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What is Elder Abuse?

 

Definition

Elder abuse is defined as:

"A single or repeated act or lack of appropriate action occurring within any relationship where there is an expectation of trust which causes harm or distress to an older person or violates their human and civil rights".

(Protecting Our Future - Report of the Working Group on Elder Abuse, 2002)

In Ireland, the term elder abuse refers to abuse of people over 65 years of age.

 

Types of Elder Abuse:

Elder abuse can occur in many forms and may be the result of deliberate intent, negligence or ignorance. A person may experience more than one form of abuse at a time. Types of elder mistreatment include:

Physical Abuse

Physical abuse has been defined as the non-accidental infliction of physical force that results in a bodily injury, pain or impairment. Physical abuse may include hitting, slapping, pushing, kicking, misuse of medication and inappropriate restraint.

Psychological Abuse

Psychological or emotional abuse may include the persistent use of threats, humiliation, bullying, intimidation, isolation, swearing and other verbal conduct that results in mental or physical distress.

Financial Abuse

Financial or material abuse has been defined as the unauthorised and improper use of funds, property or any resources of an older person. This may include theft, coercion, fraud, misuse of power of attorney, and also not contributing to household costs where this was previously agreed.

Sexual Abuse

Sexual abuse refers to any sexual acts to which an older person has not or could not consent, including talking to or toughing in a sexual way.

Neglect

Neglect refers to the repeated deprivation of assistance needed by an older person for important activities of daily living. This may include ignoring or refusing to help with physical care needs, failing to provide access to appropriate health services, or withholding necessities such as adequate nutrition and heating.

Discriminatory Abuse

Discriminatory abuse may include racism, ageism, discrimination based on disability, other forms of harassment, slur or similar treatment.

Institutional Abuse

Institutional abuse may occur within residential care and acute settings including nursing homes, acute hospitals and any other in-patient settings, and may involve poor standards of care, rigid routines and inadequate responses to complex needs.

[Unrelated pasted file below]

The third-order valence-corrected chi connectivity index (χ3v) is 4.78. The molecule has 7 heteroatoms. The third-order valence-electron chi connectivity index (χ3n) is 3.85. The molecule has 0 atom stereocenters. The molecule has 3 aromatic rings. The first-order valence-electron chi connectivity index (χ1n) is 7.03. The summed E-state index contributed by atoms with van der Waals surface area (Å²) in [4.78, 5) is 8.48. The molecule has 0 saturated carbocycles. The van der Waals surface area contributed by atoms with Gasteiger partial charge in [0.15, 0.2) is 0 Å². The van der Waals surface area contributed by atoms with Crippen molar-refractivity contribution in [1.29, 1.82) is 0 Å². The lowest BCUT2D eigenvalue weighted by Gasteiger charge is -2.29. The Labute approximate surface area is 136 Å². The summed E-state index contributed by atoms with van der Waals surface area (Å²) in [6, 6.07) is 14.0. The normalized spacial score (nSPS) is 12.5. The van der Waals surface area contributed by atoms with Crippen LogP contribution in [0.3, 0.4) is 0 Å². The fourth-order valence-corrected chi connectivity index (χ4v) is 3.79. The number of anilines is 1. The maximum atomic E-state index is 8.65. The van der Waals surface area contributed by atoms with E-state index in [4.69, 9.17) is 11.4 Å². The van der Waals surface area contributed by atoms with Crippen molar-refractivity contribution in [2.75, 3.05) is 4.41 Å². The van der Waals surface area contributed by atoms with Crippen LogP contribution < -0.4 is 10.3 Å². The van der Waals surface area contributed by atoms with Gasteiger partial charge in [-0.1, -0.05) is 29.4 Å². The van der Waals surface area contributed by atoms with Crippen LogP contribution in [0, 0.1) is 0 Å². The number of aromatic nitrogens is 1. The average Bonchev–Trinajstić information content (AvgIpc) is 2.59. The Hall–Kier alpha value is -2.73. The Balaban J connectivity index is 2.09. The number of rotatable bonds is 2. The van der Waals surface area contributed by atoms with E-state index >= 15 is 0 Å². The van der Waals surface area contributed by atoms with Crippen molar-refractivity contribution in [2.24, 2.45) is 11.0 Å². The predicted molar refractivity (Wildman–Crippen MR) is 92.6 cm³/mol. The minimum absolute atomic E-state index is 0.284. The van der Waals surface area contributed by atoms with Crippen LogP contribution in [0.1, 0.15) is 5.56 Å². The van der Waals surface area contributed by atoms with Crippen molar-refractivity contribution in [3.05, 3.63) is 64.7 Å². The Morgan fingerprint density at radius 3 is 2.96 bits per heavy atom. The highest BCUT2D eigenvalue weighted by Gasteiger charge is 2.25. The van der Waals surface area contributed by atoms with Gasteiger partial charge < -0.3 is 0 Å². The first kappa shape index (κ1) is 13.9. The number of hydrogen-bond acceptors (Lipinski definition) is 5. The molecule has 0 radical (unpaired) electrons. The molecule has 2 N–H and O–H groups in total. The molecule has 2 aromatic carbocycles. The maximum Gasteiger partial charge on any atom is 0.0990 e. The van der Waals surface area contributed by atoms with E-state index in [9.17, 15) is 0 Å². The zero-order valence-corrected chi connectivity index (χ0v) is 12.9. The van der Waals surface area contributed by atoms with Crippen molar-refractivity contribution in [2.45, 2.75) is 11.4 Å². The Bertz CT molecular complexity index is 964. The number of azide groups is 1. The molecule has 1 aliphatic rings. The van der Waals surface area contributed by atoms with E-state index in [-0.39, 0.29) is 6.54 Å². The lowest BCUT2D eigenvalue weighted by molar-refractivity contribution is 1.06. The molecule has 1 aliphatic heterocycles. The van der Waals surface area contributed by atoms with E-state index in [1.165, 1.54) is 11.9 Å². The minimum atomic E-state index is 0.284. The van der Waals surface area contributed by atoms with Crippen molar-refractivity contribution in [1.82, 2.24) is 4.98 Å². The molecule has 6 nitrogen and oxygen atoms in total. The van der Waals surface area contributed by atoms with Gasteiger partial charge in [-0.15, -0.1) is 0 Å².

How big is the problem?

International studies estimate the prevalence of abuse in the community at between 1% to 5% of the population aged 65 years and older.

A recent report by the NCPOP, Abuse and Neglect of Older People in Ireland (2010), provided the first national prevalence statistics on the extent of elder abuse and neglect amongst community-dwelling older people.

The overall prevalence of elder abuse and neglect in the previous 12 months was 2.2%. This suggests that over 10,000 people over the age of 65 years experienced mistreatment in the past year.

Financial abuse was the most common type reported at 1.3%, followed by psychological abuse (1.2%), physical abuse (0.5%), neglect (0.3%) and sexual abuse (0.05%).

Approximately 4% of older people living in the community have experienced some form of abuse since turning 65 years of age.

The HSE dedicated elder abuse service, established in 2007, receives over 1,800 referrals for alleged cases of elder abuse each year. In 2009 psychological abuse was the most frequently reported form of abuse at 28%, followed by self-neglect (21%), financial abuse (18%), neglect (17%) and physical abuse (12%), sexual abuse (1%) and other/discrimination (3%).

Ten percent of referrals recorded in the HSE database relate to individuals living in nursing homes or continuing care environments. It is not possible to estimate the prevalence of elder abuse in residential care settings as no research has yet been carried out in Ireland to establish the extent of institutional elder abuse.

Click here for more information on the National Study of Elder Abuse and Neglect

Click here for the annual HSE Elder Abuse Services Reports

If you are concerned about Elder Abuse please click here.


Sources

National Council on Ageing and Older People (NCAOP) (2009) Review of the Recommendations of Protecting Our Future: Report of the the Working Group on Elder Abuse. Department of Health and Children, Dublin.

Naughton, C., Drennan, J., Treacy, M.P., Lafferty, A., Lyons, I., Phelan, A., Quin, S., O’Loughlin, A. & Delaney, L. (2010) Abuse and Neglect of Older People in Ireland: Report on the National Study of Elder Abuse and Neglect.

Working Group on Elder Abuse (2002) Protecting Our Future: Report of the Working Group on Elder Abuse. The Stationery Office, Dublin.

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